Island Crossing heads to state Supreme Court

ARLINGTON — The 18-year land-use dispute over Island Crossing might finally be heading toward a resolution.

ARLINGTON — The 18-year land-use dispute over Island Crossing might finally be heading toward a resolution.

The Washington State Supreme Court is seeking to schedule oral arguments for its review of the case between the end of May and the end of June this year.

Representatives for Futurewise, the Stillaguamish Flood Control District and the Washington State Department of Community, Trade and Economic Development all petitioned the state Supreme Court to review the case last year. This came after the state Court of Appeals ordered to deny motions for reconsideration of its previous ruling, in favor of allowing the development of 110 acres of largely unused farmland bordered by Interstate 5 and Smokey Point Boulevard, northwest of Arlington.

Futurewise advocates control of growth and has represented the Pilchuck Audubon Society and Agriculture For Tomorrow in previous litigation of this issue. Keith Scully, legal director for Futurewise, has argued that the Court of Appeals had superseded the proper authority of the Central Puget Sound Growth Management Hearings Board.

Henry Lippek, attorney for the Stillaguamish Flood Control District, has echoed the concerns of Tim Trohimovich, planning director for Futurewise, about the risk of flooding from filling in the flood plain with urban development.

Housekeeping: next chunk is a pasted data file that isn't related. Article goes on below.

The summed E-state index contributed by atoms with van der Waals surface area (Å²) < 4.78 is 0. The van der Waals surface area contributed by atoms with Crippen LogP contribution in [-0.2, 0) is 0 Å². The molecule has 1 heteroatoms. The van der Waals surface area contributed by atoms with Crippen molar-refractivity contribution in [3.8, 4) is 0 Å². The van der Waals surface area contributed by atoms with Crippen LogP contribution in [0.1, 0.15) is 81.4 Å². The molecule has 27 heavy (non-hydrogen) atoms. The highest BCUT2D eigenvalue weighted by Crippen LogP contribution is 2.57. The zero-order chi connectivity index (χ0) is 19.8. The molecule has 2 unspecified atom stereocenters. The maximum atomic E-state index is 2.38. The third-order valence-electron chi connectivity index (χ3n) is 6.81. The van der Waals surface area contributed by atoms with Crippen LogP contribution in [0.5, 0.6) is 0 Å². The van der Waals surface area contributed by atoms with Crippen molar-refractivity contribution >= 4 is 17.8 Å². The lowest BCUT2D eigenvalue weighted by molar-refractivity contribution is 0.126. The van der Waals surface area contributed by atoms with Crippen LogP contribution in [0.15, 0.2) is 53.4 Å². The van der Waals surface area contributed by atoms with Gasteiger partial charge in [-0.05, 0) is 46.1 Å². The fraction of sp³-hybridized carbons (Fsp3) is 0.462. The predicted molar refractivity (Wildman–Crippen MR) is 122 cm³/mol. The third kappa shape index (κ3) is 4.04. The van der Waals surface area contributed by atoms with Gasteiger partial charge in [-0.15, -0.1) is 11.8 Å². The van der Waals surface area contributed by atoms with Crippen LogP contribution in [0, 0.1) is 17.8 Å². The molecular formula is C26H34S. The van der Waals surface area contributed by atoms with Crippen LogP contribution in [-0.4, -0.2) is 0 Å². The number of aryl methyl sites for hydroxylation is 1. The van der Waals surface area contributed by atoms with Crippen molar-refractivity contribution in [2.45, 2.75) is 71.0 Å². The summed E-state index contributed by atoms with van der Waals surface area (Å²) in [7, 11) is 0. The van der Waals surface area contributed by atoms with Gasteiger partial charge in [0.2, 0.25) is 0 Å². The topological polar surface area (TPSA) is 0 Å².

Washington State Assistant Attorney General Alan Copsey, speaking on behalf of CTED, has explained that CTED’s primary concerns are not with Island Crossing itself, but with the precedents it could set regarding how agricultural lands are designated under the Growth Management Act. He has argued that such designations must be area-wide, rather than parcel-by-parcel, to carry out the GMA’s intent of preserving the needed amount of agricultural lands within Snohomish County.

On the other side of the debate, Dwayne Lane’s auto centers have sought to set up a car dealership on the contested site for more than a decade. Lane’s lawyer, Todd Nichols of Everett, has asserted that the site’s water and sewer capacities correspond to the GMA’s characteristics of an urban growth area.

Steve Peiffle, attorney for the city of Arlington, has asserted that previous decisions had second-guessed evidence supplied by Lane, and cited the state Court of Appeals’ ruling as reflecting this view.

“We can’t really say for sure what this will mean yet,” said Peiffle, when asked for comment about oral arguments for the case being heard by the state Supreme Court later this year. “Hopefully, though, this will bring it to a conclusion.”